By critical stuff, I meant access to the clients code.

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+1 for having the client sit with you. –  Frank Shearar Oct 20 '10 at 7:30
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Actually, a detailed description of how to deploy is valuable in itself. Your client may want to be able to control deployment rather than going through you each time. Just include it in your estimates and make sure you get paid for it. Not having access to the client's server is going to make things take longer in general, but that shouldn't itself be a problem. Remember that there also can be perfectly legitimate legal or liability reasons why you don't get access, so you probably want to have some idea how to work without access.

In any relationship where there's a trust issue, I'd pay attention to the payment schedule, and make sure I was never owed more money than I was willing to write off if things went bad. Distrust in one area can spread.

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Explain to the client the full implications of their restrictive policy. Charge for extra work during development and deployment. It is for them to decide if the restrictive policy is worthwhile.

The most serious downside is not the extra hassle you will go through in development, but slow turnaround with bug fixes after launch. Unless your system is dead-simple (or your name is Donald Knuth), you will have bugs after deployment, no matter how careful you are.

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I have worked with a fundamentally distrusting client and it made life exceedingly difficult.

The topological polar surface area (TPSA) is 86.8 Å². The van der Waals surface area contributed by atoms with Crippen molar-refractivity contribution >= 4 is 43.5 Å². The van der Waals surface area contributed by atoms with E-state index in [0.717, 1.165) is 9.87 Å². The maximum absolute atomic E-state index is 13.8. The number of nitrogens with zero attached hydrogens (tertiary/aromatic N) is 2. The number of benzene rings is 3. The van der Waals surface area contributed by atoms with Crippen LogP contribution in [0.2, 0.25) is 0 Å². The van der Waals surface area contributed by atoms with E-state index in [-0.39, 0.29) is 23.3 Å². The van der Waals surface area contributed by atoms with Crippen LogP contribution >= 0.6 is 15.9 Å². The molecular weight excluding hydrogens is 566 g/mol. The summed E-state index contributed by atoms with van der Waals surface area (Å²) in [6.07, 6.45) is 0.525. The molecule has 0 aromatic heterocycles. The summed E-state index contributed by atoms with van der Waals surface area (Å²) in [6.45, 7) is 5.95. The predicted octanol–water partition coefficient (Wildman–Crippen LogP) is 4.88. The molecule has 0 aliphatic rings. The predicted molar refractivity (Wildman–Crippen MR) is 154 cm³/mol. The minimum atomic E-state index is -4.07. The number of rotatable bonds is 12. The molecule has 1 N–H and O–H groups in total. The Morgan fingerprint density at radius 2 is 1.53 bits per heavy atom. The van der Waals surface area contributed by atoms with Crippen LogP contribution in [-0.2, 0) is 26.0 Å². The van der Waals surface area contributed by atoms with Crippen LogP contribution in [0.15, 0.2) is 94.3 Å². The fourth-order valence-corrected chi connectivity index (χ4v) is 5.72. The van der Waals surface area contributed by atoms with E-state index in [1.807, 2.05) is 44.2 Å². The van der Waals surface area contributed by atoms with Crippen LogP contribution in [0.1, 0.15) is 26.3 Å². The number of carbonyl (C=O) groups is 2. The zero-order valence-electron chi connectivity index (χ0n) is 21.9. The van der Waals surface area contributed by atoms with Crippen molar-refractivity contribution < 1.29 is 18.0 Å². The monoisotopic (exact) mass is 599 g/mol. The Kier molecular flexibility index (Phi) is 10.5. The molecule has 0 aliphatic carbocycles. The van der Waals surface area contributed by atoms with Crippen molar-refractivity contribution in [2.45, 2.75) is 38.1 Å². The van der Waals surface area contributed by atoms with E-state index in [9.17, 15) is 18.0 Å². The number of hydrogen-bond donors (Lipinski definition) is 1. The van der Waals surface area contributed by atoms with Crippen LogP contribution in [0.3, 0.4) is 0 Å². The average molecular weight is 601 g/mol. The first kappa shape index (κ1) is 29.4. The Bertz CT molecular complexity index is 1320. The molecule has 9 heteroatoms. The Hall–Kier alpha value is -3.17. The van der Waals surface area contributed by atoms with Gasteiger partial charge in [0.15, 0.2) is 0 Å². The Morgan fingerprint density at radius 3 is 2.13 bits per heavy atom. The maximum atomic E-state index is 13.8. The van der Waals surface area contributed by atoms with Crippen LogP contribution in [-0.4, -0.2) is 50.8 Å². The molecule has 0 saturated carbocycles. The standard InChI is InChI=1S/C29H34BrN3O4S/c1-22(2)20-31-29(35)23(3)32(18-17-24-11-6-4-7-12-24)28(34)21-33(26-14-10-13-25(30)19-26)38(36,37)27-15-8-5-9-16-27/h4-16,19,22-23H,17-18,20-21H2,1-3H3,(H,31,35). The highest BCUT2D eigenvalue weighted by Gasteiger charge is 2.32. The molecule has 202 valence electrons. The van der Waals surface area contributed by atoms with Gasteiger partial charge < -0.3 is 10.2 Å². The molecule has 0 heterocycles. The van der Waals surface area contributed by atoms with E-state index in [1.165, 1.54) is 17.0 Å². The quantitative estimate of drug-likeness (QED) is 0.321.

In most countries if you have a contract with a client then you can make explicit what will and will not take place and the contract will be binding. You may be able to reassure your client by pointing out that as a company based in the same territory, their complaint will have full force of law if you do steal their code.

However there is a difference between someone who has had their fingers burnt and someone with a paranoid nature. In the latter case I would avoid the client altogether as they will be difficult and expensive to deal with. Not impossible, but very difficult, very irritating and most likely to be among the 20% of clients who provide 80% of your support load.

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I have worked in IT and government for many years. In those environments developers NEVER have access to the production system. It should be par for the course to provide installation instructions especially for code being custom developed by the client.

I assume the client will own the code you are writing for them.

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Try to differentiate yourselves in the eye of the client away from off-shore outsourced organizations. If you've had bad experiences with off-shore work, share that experience with the new client. Let them know that you and your outfit are completely different to the off-shore businesses. Everyone knows these off-shore developers are often not worth dealing with. Start by communicating in good English and look for ways to demonstrate your honesty. It's not hard to differentiate given the incredibly low standards out there, particularly for work done in poor countries.

Build your trust with this client gradually, and eventually he/she will come round and give you the access you need to do the job.